Endometriosis is a chronic, inflammatory condition that occurs when tissue similar to the inner lining of the uterus grows outside of the uterus — like on the fallopian tubes and the bladder, amongst other places. Sometimes, this tissue can get in the way during sex, making it nearly impossible to enjoy.
If there's tissue present behind the vagina or tissue between the vagina and the front of the rectum, for example, penetration and other intimate movements can stretch or pull it, resulting in immense pain. Vaginal dryness, which may be caused by hormone treatment or hysterectomy (two common ways OB-GYNs address endometriosis) can also cause pain.
"The pain and scarring associated with endometriosis can make a woman's pelvis feel 'contracted' and tense at all times," says Lucky Sekhon, MD, a reproductive endocrinologist and infertility specialist at RMANY, an NYC-based IVF center. "Deep infiltrative lesions can lead to a condition called dyspareunia, which is characterized by intense pain with vaginal penetration. For [folks] with milder forms of endometriosis or endometriosis that does not impact the deep or lower pelvis, sex may feel less painful."
The good news is that there are tips and tricks to getting around the pain and gaining control of your sex life. In this article, we'll discuss sex positions and endometriosis-friendly practices that may help the next time you're feeling intimate.
Best sex position when you have endometriosis
While endometriosis is an individualised condition, positions that allow shallow penetration tend to be more pleasurable. Here are five of the best sex positions a person with endometriosis should try.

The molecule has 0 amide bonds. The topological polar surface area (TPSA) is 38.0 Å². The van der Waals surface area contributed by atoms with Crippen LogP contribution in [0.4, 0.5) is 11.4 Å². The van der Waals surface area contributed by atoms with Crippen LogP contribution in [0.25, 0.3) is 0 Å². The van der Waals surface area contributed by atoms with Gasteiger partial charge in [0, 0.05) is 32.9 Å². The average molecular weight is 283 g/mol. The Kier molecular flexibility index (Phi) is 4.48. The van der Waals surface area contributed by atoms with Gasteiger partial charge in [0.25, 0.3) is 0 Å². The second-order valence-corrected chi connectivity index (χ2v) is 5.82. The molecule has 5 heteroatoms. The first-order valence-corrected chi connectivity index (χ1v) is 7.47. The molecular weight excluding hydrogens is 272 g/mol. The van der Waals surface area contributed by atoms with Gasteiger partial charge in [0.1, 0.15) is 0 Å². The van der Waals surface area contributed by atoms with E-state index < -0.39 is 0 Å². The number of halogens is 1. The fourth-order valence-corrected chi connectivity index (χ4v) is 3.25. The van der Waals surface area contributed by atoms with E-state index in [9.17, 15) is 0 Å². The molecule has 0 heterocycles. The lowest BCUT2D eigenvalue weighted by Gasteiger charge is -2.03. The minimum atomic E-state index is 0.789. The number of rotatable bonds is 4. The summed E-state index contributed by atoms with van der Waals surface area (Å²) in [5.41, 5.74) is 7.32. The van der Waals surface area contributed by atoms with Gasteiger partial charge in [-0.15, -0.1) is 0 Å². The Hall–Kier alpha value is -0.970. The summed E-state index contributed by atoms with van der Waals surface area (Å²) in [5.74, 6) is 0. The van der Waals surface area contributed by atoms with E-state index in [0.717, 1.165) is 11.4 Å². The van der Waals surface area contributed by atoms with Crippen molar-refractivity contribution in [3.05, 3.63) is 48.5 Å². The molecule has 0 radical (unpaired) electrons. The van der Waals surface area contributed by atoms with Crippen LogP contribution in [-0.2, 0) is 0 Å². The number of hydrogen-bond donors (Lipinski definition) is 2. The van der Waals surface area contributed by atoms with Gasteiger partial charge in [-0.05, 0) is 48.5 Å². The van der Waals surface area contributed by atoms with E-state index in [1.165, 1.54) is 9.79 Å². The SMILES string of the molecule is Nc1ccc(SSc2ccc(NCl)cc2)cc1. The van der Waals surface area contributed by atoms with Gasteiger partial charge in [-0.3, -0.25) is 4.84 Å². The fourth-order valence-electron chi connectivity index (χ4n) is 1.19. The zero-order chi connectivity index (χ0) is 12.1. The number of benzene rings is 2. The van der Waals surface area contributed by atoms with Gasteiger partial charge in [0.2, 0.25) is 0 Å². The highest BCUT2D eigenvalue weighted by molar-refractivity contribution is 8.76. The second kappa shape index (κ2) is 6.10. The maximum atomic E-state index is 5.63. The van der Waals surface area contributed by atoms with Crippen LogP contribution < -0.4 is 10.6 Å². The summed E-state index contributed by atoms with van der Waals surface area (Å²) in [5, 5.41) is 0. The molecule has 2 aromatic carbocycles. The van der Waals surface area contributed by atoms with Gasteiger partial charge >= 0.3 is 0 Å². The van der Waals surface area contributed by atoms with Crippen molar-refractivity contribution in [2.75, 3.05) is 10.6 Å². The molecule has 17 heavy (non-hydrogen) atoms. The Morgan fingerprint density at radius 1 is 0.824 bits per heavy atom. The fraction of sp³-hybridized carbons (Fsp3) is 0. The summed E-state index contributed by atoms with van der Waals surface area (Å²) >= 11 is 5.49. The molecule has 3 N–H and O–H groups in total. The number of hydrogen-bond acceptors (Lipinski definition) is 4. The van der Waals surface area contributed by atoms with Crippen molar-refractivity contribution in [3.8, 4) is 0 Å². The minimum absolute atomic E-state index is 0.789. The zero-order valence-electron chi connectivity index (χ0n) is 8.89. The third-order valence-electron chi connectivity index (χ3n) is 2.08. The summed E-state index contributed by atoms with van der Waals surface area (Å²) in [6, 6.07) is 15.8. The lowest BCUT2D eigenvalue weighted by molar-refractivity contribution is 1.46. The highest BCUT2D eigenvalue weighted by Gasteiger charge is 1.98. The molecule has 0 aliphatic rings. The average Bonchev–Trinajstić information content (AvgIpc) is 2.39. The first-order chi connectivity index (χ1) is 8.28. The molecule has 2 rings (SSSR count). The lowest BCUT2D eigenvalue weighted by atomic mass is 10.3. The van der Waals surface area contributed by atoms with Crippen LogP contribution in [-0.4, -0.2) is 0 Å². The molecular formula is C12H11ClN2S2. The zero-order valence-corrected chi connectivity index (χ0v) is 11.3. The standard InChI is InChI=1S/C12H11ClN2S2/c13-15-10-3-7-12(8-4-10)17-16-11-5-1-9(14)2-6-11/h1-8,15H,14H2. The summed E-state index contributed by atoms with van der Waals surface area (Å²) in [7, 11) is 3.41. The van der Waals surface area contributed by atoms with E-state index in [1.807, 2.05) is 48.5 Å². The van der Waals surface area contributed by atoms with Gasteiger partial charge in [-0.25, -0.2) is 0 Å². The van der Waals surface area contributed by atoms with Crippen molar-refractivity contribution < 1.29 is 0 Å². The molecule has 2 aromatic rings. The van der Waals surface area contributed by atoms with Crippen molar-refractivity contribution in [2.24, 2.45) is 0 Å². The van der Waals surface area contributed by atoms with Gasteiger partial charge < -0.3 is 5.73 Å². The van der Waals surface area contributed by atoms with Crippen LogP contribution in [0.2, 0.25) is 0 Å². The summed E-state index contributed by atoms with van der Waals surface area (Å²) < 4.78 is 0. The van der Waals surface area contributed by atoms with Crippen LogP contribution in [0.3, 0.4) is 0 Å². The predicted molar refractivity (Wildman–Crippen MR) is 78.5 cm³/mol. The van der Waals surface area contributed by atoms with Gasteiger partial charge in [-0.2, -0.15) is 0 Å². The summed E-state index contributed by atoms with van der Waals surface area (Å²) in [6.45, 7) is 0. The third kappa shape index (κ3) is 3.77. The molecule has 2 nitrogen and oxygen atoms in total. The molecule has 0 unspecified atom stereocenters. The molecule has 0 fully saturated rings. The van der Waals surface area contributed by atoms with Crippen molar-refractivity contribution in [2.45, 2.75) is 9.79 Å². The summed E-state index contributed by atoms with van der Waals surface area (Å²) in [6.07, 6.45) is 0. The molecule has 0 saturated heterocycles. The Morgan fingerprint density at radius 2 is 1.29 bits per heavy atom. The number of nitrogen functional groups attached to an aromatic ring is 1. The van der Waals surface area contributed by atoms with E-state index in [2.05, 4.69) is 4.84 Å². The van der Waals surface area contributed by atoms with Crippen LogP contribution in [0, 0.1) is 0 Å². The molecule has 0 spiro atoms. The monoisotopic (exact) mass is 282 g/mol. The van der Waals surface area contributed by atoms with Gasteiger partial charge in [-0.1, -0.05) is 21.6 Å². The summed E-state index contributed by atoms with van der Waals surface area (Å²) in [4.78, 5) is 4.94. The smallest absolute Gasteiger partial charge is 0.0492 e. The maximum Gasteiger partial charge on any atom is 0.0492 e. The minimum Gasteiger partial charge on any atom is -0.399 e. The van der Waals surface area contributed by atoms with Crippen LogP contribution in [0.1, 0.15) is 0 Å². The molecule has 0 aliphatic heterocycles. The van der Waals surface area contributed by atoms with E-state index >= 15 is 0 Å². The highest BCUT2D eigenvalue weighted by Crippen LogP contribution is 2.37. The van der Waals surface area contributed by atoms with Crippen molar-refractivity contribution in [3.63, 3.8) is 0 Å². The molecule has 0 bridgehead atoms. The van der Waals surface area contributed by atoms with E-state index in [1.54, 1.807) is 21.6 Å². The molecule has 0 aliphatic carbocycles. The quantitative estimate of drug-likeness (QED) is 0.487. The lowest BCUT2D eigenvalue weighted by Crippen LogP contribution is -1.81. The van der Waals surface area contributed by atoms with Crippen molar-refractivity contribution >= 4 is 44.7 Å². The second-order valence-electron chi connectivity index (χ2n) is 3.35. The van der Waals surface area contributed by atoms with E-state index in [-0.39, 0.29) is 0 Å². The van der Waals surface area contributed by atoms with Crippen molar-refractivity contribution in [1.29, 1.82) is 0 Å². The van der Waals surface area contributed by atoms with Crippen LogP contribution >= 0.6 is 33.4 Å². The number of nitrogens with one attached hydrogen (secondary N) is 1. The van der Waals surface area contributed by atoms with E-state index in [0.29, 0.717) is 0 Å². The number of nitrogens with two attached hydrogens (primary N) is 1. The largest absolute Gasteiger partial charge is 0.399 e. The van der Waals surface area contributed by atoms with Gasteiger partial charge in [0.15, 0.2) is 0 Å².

Woman on top. This is basically the missionary position, except the female is on top. "Being on top allows you to be in control of the pace and degree of vaginal penetration," says Sekhon. Plus, being on top may give you more direct access to the clitoris, which may help you experience more pleasure.
Reverse cowgirl. In this position, you're on top but instead of being face to face with your partner, you're facing their feet. Because you're still on top, you can control the depth, speed, and intensity that works best for you. The angle of penetration may avoid some trigger spots.
Sideways. For some, the "doggy style" position can be excruciating because it allows to deeper penetration. But that doesn't mean you can't enjoy other from-behind positions. The sideways sex position (sometimes called the "snuggly spoon,") can work both ways: You can choose to be face-to-face with your partner or you can spoon. Since you can be the one doing the thrusting, you can control the depth of penetration.
Modified doggy style. If the classic doggy style position is too painful for enjoyment, modify it! Instead of being on your knees, try lying on your stomach (you can also add pillows if you need to). Have your partner lay on top and enter you with a hand, toy, dildo, or penis. The modified version of this position also allows for intimacy. Your partner can easily kiss your neck or back or hold your hands in this position.
Lotus. This is an intimate sex position. To achieve the lotus position, ask your partner to sit cross-legged on the bed, floor, or wherever they're most comfortable.Then, sitting face-to-face, straddle them so that you're both chest-to-chest. You can also wrap your legs around your partner if you're comfortable enough to do so. This position allows your partner to rock you, rather than thrusting upwards.
How to maintain a healthy sex life when you have endometriosis
Switching positions isn't the only way to reduce pain during sex. Here are five tips you and a partner can try to help manage the pain.